# I guess DC adapter filtering seems to work?

Discussion in 'General Electronics Chat' started by mik3ca, Jan 29, 2008.

1. ### mik3ca Thread Starter Active Member

Feb 11, 2007
189
0
I thought of filtering out my DC adapter power supply for better radio reception, and I think it worked somewhat better.

Here is how I made my filter:

I took two fat diodes (diode #1N5 something), and connected the anode of one diode to +ve of the battery, and the cathode to the +ve connection point on my circuit board. Then I connected the anode of the other diode to the -ve connection point on my circuit board, and the cathode to the -ve of the battery. I connected the opposite ends of the two diodes together through 1000uF capacitors. It's like almost making a bridge.

I wonder if I should make a bridge.

maybe someone has a better filtering circuit I can make.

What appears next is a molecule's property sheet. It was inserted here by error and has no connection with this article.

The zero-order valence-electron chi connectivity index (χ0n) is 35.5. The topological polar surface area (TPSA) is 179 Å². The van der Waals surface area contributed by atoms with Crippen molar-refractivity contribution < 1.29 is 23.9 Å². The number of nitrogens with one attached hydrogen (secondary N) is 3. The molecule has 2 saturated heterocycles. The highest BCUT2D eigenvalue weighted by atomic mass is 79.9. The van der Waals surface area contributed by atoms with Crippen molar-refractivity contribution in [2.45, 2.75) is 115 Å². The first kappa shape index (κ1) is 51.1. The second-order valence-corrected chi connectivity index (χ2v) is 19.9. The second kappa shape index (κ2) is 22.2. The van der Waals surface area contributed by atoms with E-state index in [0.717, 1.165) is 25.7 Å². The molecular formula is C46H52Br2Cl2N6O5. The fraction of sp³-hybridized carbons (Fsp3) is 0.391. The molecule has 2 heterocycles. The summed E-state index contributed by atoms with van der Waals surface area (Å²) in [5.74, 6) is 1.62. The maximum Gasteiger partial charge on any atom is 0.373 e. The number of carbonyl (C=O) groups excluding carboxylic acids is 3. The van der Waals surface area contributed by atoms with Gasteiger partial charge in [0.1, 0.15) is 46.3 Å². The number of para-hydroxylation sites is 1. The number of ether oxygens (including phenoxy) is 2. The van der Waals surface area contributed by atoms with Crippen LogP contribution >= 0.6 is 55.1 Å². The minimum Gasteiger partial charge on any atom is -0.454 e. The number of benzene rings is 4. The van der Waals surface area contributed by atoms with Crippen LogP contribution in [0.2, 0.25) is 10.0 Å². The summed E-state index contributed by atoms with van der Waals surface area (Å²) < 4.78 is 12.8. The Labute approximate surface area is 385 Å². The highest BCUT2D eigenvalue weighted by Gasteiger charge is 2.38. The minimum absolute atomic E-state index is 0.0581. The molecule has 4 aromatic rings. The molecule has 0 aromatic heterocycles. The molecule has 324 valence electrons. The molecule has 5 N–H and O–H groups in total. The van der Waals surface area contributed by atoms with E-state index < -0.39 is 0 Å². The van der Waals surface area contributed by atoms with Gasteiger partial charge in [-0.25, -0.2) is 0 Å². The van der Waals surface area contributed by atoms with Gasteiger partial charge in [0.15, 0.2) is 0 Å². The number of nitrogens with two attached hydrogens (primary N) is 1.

2. ### scubasteve_911 Senior Member

Dec 27, 2007
1,202
1
That is a filter circuit? I'm not sure how diodes are helping things, I'm sure it is attributed to the capacitors alone.

If you want better filtration, then use a PI filter. This is made using a large capacitor across the supply, then an inductor in series with your circuit, then a capacitor across the circuit.

http://en.wikipedia.org/wiki/Pi_filter

Steve

3. ### thingmaker3 Retired Moderator

May 16, 2005
5,073
8
Get rid of the diodes. All they are doing is dropping your supply by 1.4V.

If your current draw is low enough, use a linear regulator.

4. ### mik3ca Thread Starter Active Member

Feb 11, 2007
189
0
if I use the PI filter, what are the best values to use for C1, C2, and L1?

I think C1 and C2 can remain at 1000uF, but I'm wondering about L1. I think that if L1 is too high, then it may end up being a high in-series resistor.

5. ### eeboy Active Member

Sep 27, 2007
90
1
Choose L such that it represents a large impedance at or above frequencies you wish to attenuate. Inductive reactance (Xl) is equal to 2*pi*f*L where f is the frequency and L is the inductance.